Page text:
Most of us doubt ourselves and feel vulnerable at times. Even those who seem super-confident in social situations are often freaking out on the inside when it comes to small talk and meeting new people. Here is some advice from Dr.Phil on how to believe in yourself and fight that self-doubt. Thanks Phil, you lovely moustached legend.

Find your inner light and let it shine.

We all have negative thoughts, we’re only human. Proper science says that its easier to form, attract and remember negative thoughts than positive ones. Well that sucks. Confident people are just as troubled with pessimistic thoughts, which highlight all their faults and issues, but they can also recognise their strengths, and talk themselves out of the darkness so they can see the light.
If you struggle to find the positive, start by finding one thing about yourself that has worked well for you (maybe your ability to listen and understand has helped you to be a good friend). Thats a start right? Now there has to be more than that. Write them down, and keep going back to them when you need a little boost.

See yourself clearly, flaws and all.

Know yourself.  You’ve identified the strengths, now acknowledge your weaknesses. Understanding who you are, and how you operate is a real gift, and can help you to avoid making the same mistakes over and over again. Have you got a temper? Okay, well if you know that, you can talk yourself into taking a breath before you explode again. Because you know that the last few times it really didn’t help. Knowing your weaknesses also helps you to identify aspects of yourself that you need to work on, things you need to develop, and lessons you need to learn. And that’s okay.

Learn to take a compliment.

We Irish are the WORST at this.  And us Irish women reach another level altogether. How often do we work really hard, achieve something really special or do something really kind only to say “Ah sure lookit, it was no big deal.” It is a big deal, and if you don’t recognise that, others won’t either. Being able to receive a compliment allows you to actually acknowledge and accept it rather than brushing it off and putting yourself down. How about next time, try saying “Thanks. I appreciate that. I worked really hard, and the fact people noticed is lovely.”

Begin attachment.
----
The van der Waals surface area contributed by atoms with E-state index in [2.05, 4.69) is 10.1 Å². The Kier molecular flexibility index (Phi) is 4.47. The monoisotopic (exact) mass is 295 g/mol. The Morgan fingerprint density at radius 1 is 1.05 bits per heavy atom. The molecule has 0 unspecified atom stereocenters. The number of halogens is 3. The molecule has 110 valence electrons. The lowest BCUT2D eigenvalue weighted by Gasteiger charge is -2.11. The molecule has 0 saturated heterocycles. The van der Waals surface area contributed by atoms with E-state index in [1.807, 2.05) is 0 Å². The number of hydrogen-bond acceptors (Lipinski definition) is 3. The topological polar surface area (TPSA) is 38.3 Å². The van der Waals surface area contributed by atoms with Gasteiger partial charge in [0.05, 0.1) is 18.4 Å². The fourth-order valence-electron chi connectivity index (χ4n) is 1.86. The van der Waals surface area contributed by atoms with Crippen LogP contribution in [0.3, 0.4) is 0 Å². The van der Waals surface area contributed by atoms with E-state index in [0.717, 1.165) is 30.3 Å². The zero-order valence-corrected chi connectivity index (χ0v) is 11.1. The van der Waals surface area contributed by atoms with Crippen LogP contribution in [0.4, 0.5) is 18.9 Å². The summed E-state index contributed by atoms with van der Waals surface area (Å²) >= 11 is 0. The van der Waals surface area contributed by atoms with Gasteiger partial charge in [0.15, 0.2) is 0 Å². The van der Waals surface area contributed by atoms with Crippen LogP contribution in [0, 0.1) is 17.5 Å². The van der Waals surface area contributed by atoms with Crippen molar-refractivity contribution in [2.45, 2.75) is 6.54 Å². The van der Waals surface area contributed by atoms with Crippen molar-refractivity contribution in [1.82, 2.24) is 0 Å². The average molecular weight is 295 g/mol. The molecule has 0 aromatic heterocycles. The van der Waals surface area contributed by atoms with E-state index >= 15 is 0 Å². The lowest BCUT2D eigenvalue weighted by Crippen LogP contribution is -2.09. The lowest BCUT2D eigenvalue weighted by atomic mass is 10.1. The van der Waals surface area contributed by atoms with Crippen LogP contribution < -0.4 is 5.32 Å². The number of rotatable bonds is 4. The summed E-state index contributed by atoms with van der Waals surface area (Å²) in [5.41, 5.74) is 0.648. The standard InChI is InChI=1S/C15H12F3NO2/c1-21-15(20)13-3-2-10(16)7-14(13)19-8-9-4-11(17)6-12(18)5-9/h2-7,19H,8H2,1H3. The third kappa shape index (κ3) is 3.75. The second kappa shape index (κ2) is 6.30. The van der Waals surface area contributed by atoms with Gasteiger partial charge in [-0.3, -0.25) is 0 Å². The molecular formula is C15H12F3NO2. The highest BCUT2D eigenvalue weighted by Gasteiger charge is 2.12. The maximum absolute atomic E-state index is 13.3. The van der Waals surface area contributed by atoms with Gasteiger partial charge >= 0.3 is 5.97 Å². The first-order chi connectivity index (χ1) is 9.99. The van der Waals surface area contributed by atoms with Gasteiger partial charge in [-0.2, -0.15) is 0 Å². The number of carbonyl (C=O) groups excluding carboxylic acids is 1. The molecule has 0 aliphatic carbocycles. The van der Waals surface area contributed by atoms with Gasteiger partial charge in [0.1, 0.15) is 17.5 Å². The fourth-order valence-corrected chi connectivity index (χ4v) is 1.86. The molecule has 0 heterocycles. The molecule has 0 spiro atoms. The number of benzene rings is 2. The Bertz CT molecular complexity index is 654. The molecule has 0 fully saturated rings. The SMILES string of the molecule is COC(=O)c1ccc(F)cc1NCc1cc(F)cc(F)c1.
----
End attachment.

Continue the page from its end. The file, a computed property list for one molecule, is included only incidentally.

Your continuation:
Chart your course toward success.
Its hard when you don’t know where you’re going, you constantly questions yourself, because your gut reaction is out of tune. As humans we need to see a path ahead, because we know where we are, we can see the next step in the distance, and we can acknowledge when we get there. Otherwise we”re emotionally lost. Whatever your goal, whether to get to college, to play camogie for your county, or to manage your mental health, make a chart, write it down, identify steps, set a deadline, and start checking them off.

Do something bold.

Did you ever hear the saying “stuck in a rut”. So many of us are crammed in that rut and can’t see the light. If you eat the same things, talk to the same people, go to the same places, think the same thoughts, changing even one small part of it can seem unthinkable. Even if these things are not good for us, we finds security in them, because we know where we stand.
Try shaking things up a bit, eat something you’ve never eaten before, make a new friend, join a dodgeball club (its the craic, honestly). That jolt makes you feel alive in a way you may have forgotten, and might inspire you to make more changes. We set out on adventures as children not only to express our independence but also to understand our capabilities. How will you know if you never try?
Create your own cheering squad.
Having a group of people who believe in you, where you feel you belong, helps you feel secure and boosts your confidence and self-belief. There is strength in numbers, and finding your people can really help you to push yourself further. Have a look at the people around you. Do they make you feel good? Do they fill your heart or make you feel empty?  Can you tell them your darkest fears? No? Then maybe you need to find some new people. Don’t forget though, that its a two way street, and you need to cheer for them as loudly as they cheer for you.

We adapted this piece from Dr. Phils list in his book “Life Code: The New Rules for Winning in the Real World.”

Supported By

Our Pro bono Partners